Toyota was keen to ensure that the new Toyota Verso-S offered more appealing styling than the Yaris Verso, which was rather vulnerable to the accusation that it looked like a modified van, and in general the firm has been successful. Toyota’s current design language is very evident in the front end, which has notes of the iQ’s bluff, stingray-inspired look, and although the rear is a touch frumpy, it is inoffensive and allows for a usefully low load height.
The Verso-S has a tall windscreen, so instead of two wipers that don’t stretch to its top, it has a central wiper on a cam that allows it to clear a surprisingly large amount of the glass. There’s an L-shaped profile to the bumper at the front, too, pushing some air out sideways and up, limiting the amount of flow beneath the car.
The single-bladed grille is Toyota’s most recent family face, while contours next to them reduce the visual bulk of the front bumper. A discreet spoiler is standard and assists in achieving a Cd figure of only 0.298 — or 0.30 if you’re rounding up — which isn’t too bad.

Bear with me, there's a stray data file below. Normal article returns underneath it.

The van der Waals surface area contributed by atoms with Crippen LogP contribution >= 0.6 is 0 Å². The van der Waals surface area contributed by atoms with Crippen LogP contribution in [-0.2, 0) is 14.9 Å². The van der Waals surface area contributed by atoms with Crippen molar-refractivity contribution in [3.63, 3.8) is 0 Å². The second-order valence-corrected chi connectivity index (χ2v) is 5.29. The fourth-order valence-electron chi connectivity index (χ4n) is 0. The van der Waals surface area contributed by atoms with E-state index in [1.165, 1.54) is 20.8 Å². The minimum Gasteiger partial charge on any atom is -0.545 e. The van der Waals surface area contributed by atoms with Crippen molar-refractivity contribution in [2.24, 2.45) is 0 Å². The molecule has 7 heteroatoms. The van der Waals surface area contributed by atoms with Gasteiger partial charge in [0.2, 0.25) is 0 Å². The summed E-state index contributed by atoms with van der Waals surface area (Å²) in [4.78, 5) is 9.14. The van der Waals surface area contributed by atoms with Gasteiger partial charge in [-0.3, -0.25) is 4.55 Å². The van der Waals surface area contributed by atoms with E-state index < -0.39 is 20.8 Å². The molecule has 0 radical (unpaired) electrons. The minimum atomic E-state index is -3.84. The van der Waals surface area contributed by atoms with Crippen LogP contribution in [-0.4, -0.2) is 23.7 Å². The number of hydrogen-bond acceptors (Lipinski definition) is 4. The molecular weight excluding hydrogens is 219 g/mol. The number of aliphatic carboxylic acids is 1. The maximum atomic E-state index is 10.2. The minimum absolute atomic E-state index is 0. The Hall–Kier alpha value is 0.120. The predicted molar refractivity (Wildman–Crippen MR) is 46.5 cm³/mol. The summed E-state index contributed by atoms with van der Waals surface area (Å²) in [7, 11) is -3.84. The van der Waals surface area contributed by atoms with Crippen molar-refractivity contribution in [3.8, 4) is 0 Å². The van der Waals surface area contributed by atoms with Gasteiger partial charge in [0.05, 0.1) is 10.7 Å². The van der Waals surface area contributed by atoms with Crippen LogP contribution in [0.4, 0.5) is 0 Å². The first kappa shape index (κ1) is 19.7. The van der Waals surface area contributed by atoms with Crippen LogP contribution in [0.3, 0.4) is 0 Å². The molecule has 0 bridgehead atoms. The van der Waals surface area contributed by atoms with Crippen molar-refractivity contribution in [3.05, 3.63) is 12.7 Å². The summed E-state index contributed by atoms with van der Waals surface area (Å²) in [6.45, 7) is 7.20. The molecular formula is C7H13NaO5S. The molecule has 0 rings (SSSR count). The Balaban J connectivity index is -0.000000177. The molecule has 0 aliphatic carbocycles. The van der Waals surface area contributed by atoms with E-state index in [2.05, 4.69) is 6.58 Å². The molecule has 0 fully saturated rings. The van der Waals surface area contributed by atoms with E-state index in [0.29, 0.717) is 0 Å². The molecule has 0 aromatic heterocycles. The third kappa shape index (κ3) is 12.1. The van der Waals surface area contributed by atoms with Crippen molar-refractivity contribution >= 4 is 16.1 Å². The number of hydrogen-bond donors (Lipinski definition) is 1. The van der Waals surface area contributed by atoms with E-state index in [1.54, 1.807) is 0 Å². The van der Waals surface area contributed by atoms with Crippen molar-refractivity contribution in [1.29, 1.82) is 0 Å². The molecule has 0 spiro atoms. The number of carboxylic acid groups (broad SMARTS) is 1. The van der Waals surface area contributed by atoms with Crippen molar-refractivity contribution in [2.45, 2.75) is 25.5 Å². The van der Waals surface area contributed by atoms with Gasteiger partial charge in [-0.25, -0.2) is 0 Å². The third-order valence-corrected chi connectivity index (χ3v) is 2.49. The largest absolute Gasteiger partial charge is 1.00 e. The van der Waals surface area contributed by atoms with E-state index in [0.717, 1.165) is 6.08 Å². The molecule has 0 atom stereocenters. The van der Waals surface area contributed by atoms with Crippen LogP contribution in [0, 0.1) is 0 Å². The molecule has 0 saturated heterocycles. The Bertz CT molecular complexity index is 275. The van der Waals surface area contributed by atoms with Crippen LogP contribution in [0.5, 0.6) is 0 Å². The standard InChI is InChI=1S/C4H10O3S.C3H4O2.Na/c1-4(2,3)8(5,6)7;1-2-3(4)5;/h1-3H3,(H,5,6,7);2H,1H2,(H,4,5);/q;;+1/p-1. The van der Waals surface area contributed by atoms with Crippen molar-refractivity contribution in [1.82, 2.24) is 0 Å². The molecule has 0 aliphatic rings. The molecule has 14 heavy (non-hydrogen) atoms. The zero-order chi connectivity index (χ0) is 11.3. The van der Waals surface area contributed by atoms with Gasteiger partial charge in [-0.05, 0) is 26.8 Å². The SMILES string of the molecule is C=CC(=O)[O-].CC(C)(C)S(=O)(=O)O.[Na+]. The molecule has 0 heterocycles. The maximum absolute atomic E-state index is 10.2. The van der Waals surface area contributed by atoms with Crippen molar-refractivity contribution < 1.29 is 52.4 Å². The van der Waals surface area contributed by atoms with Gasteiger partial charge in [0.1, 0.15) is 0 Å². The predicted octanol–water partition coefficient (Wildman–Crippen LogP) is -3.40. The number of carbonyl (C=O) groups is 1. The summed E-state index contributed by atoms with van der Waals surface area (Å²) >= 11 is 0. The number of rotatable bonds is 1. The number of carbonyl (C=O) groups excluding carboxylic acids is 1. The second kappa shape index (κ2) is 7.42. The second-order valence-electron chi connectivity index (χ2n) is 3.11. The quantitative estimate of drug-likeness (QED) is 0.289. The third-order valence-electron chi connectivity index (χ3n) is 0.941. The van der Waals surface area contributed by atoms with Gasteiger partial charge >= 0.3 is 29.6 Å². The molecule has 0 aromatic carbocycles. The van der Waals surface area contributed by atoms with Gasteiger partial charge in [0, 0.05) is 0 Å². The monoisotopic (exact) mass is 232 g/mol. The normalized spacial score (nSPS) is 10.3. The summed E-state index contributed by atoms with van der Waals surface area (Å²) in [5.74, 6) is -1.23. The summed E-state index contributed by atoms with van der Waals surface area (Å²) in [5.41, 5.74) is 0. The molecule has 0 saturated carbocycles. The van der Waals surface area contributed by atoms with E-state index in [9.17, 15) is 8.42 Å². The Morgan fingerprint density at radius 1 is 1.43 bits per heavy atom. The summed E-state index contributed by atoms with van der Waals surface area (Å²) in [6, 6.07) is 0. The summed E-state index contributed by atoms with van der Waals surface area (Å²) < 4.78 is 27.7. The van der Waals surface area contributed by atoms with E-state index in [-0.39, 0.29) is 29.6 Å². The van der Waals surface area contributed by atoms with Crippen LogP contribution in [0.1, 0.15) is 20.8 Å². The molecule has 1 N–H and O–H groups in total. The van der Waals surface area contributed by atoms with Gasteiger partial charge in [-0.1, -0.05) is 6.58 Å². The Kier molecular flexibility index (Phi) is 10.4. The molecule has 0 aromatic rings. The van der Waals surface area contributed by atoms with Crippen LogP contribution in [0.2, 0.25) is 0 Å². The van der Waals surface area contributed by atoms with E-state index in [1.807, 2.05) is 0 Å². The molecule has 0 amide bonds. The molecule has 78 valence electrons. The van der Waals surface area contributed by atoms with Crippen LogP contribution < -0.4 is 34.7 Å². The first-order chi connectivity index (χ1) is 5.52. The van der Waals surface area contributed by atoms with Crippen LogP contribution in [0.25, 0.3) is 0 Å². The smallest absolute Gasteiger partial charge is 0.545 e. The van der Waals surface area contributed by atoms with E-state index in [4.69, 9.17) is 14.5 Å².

At the back, secondary lights are set low and wide in the rear wings. The idea, according to Toyota, is that they “emphasise the Verso-S’s wide stance and low centre of gravity”. In other words, they make it look less top heavy.
The rear roof spoiler’s leading edge trails a feature line into the rear window to add visual interest to what could otherwise be a bulky rear corner. The door handles get a curiously intricate surround. The partial recess we think is meant to make it look like the front of the handle is cleaving air as it travels forwards, thereby adding a hint of dynamism to the sides of the car.